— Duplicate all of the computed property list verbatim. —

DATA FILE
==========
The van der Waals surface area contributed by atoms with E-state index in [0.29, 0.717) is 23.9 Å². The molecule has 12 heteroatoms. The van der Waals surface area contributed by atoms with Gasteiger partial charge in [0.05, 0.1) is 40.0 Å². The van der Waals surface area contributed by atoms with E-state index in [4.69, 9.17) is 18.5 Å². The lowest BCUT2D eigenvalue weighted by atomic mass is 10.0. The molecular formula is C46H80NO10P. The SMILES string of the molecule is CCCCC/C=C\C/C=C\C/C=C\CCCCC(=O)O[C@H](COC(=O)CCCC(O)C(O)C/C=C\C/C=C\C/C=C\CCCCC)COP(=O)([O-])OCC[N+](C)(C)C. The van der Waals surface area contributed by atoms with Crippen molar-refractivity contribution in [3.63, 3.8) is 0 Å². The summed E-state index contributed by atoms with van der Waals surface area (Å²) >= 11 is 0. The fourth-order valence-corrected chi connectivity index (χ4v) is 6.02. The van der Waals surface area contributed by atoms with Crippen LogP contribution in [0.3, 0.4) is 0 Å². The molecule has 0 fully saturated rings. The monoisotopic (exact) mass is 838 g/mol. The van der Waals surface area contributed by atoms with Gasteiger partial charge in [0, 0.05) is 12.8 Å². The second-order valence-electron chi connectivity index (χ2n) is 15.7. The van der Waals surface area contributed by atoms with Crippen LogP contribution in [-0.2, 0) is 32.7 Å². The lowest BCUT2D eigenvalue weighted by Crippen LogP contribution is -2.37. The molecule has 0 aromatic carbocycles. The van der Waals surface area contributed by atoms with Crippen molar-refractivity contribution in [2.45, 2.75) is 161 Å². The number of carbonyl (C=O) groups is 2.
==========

The van der Waals surface area contributed by atoms with E-state index in [0.29, 0.717) is 23.9 Å². The molecule has 12 heteroatoms. The van der Waals surface area contributed by atoms with Gasteiger partial charge in [0.05, 0.1) is 40.0 Å². The van der Waals surface area contributed by atoms with E-state index in [4.69, 9.17) is 18.5 Å². The lowest BCUT2D eigenvalue weighted by atomic mass is 10.0. The molecular formula is C46H80NO10P. The SMILES string of the molecule is CCCCC/C=C\C/C=C\C/C=C\CCCCC(=O)O[C@H](COC(=O)CCCC(O)C(O)C/C=C\C/C=C\C/C=C\CCCCC)COP(=O)([O-])OCC[N+](C)(C)C. The van der Waals surface area contributed by atoms with Crippen molar-refractivity contribution in [3.63, 3.8) is 0 Å². The summed E-state index contributed by atoms with van der Waals surface area (Å²) >= 11 is 0. The fourth-order valence-corrected chi connectivity index (χ4v) is 6.02. The van der Waals surface area contributed by atoms with Crippen LogP contribution in [0.3, 0.4) is 0 Å². The molecule has 0 fully saturated rings. The monoisotopic (exact) mass is 838 g/mol. The van der Waals surface area contributed by atoms with Gasteiger partial charge in [0, 0.05) is 12.8 Å². The second-order valence-electron chi connectivity index (χ2n) is 15.7. The van der Waals surface area contributed by atoms with Crippen LogP contribution in [-0.2, 0) is 32.7 Å². The lowest BCUT2D eigenvalue weighted by Crippen LogP contribution is -2.37. The molecule has 0 aromatic carbocycles. The van der Waals surface area contributed by atoms with Crippen molar-refractivity contribution in [2.45, 2.75) is 161 Å². The number of carbonyl (C=O) groups is 2.